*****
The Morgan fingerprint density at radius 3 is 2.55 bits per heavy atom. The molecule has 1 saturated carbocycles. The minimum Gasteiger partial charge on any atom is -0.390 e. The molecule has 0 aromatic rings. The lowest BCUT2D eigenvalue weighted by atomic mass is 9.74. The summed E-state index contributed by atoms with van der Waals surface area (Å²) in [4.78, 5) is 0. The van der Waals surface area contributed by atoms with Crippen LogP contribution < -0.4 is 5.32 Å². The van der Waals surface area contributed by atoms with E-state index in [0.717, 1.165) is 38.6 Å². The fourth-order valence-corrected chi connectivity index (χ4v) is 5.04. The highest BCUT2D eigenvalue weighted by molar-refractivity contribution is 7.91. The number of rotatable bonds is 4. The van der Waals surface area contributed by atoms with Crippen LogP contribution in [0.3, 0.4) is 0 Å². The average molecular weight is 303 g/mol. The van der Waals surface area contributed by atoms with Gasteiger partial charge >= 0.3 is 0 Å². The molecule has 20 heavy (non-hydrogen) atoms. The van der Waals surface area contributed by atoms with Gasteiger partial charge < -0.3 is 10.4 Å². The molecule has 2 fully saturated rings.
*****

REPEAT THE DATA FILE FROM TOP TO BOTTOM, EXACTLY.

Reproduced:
The Morgan fingerprint density at radius 3 is 2.55 bits per heavy atom. The molecule has 1 saturated carbocycles. The minimum Gasteiger partial charge on any atom is -0.390 e. The molecule has 0 aromatic rings. The lowest BCUT2D eigenvalue weighted by atomic mass is 9.74. The summed E-state index contributed by atoms with van der Waals surface area (Å²) in [4.78, 5) is 0. The van der Waals surface area contributed by atoms with Crippen LogP contribution < -0.4 is 5.32 Å². The van der Waals surface area contributed by atoms with E-state index in [0.717, 1.165) is 38.6 Å². The fourth-order valence-corrected chi connectivity index (χ4v) is 5.04. The highest BCUT2D eigenvalue weighted by molar-refractivity contribution is 7.91. The number of rotatable bonds is 4. The van der Waals surface area contributed by atoms with Crippen LogP contribution in [0.3, 0.4) is 0 Å². The average molecular weight is 303 g/mol. The van der Waals surface area contributed by atoms with Gasteiger partial charge >= 0.3 is 0 Å². The molecule has 20 heavy (non-hydrogen) atoms. The van der Waals surface area contributed by atoms with Gasteiger partial charge < -0.3 is 10.4 Å². The molecule has 2 fully saturated rings.